- The Washington Times - Wednesday, August 21, 2019

Iranian-backed Houthi rebels claimed Wednesday to have shot down a U.S. drone in Yemen earlier this week in what would be the third downing of an American aircraft at the hands of Tehran and its Middle East allies in less than three months.

Yahia Sarie, a spokesman for the Houthis in Yemen, said the group took down the MQ-9 drone near the city of Dhamar on Tuesday. He claimed that the weapons used to target the drone were built inside Yemen and would soon be shown publicly.

“The rocket which hit it was developed locally and will be revealed soon at a press conference,” he said.

U.S. officials confirmed that the drone had been shot down, Reuters reported Wednesday, though the Pentagon said little publicly. Military officials said they’re still gathering information.

“We are investigating reports of an attack by Iranian-backed Houthis forces on a U.S. unmanned aerial system (UAS) operating in authorized airspace over Yemen,” U.S. Central Command spokesman Army Lt. Col. Earl Brown said in a statement Wednesday. “We have been clear that Iran’s provocative actions and support to militants and proxies, like the Iranian-backed Houthis, poses a serious threat to stability in the region and our partners.”

If confirmed, the attack would be the third downing of American drone this summer.

In early June, another American drone was shot down by Houthi forces in Yemen. Later that same month, Iran downed a U.S. Global Hawk aircraft that Tehran claimed had entered Iranian airspace — an assertion the Pentagon denied.

President Trump said that he nearly launched retaliatory airstrikes against Iran following the incident but ultimately decided against the move, citing the high number of civilians that would’ve been killed.

Tensions between the U.S. and Iran have cooled slightly since that incident, but the most recent attack on an American drone could add fresh fuel to a volatile dynamic in the Middle East.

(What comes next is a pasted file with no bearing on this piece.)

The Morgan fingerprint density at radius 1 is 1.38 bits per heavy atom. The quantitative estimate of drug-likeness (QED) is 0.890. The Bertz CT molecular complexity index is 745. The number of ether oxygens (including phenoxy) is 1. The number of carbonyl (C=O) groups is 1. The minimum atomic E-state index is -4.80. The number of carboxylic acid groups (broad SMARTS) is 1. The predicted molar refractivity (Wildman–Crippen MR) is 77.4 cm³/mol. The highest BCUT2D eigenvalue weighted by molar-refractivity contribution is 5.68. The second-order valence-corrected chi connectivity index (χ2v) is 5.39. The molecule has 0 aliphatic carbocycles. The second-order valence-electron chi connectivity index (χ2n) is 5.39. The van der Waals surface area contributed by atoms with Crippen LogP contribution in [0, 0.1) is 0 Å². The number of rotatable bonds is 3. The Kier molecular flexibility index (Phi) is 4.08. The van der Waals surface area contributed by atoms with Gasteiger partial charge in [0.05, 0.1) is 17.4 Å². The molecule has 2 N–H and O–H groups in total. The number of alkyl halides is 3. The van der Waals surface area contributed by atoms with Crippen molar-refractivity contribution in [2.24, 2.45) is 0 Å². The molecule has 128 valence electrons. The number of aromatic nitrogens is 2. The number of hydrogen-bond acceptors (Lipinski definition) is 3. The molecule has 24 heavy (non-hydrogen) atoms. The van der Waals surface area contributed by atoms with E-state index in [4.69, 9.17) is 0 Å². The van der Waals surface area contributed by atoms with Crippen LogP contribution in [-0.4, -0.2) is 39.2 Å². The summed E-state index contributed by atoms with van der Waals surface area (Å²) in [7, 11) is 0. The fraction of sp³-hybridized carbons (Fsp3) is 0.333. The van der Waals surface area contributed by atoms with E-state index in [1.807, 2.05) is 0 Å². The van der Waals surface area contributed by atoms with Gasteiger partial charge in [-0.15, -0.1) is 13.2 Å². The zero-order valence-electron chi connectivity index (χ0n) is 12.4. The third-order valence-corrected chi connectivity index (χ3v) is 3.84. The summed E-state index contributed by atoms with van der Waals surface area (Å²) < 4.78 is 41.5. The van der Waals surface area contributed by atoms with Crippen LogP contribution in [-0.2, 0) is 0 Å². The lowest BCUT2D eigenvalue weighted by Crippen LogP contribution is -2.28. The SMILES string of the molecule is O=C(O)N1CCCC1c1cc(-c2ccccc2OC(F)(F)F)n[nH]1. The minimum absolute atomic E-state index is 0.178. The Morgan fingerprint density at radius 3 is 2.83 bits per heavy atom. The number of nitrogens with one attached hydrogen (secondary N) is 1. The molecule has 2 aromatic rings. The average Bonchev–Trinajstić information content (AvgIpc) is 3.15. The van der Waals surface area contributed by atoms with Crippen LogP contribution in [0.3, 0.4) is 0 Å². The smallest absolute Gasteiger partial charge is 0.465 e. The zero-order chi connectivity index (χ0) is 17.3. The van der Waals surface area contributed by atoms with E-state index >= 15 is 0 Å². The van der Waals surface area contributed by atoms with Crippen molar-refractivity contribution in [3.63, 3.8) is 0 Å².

Iran’s Fars News Agency reported Wednesday that the U.S. drone had been brought down by a “precision missile.” Iranian media also said that the missile was “domestically developed” in Yemen.

That claim, along with the Houthis’ statement that the weapon was “developed locally,” seems designed to distance Iran’s Revolutionary Guard Corps — recently formally declared by the Trump administration to be a terrorist organization — from the rebel groups in Yemen.

Specialists say that in this instance there should be little distinction between the two sides. They argue that the Houthis, who are locked in a long, bloody civil war with the Saudi Arabia-backed government in Yemen, are capable of little without the direct aid of Iran.

“The Houthi rebels in Yemen have become Iran’s favorite proxy, so of course in Iraq or in Lebanon, the Iran-backed militias cannot take action because they would risk direct confrontation with U.S. forces in the region,” Fatima al-Asrar, a non-resident scholar at the Middle East Institute, said Wednesday.

“But in Yemen, because of the ongoing conflict, it has become very easy for Iran to use the Houthis to destabilize the Gulf, to send a message to the United States while hiding behind plausible deniability, saying that it has really no relations with the Houthi communities. And it’s basically a complete lie, because the Houthis have gotten all of their capabilities, from the drones, from the ballistic missiles, through the IRGC,” she told a forum hosted by the Hudson Institute on Wednesday.

⦁ Guy Taylor contributed to this report.

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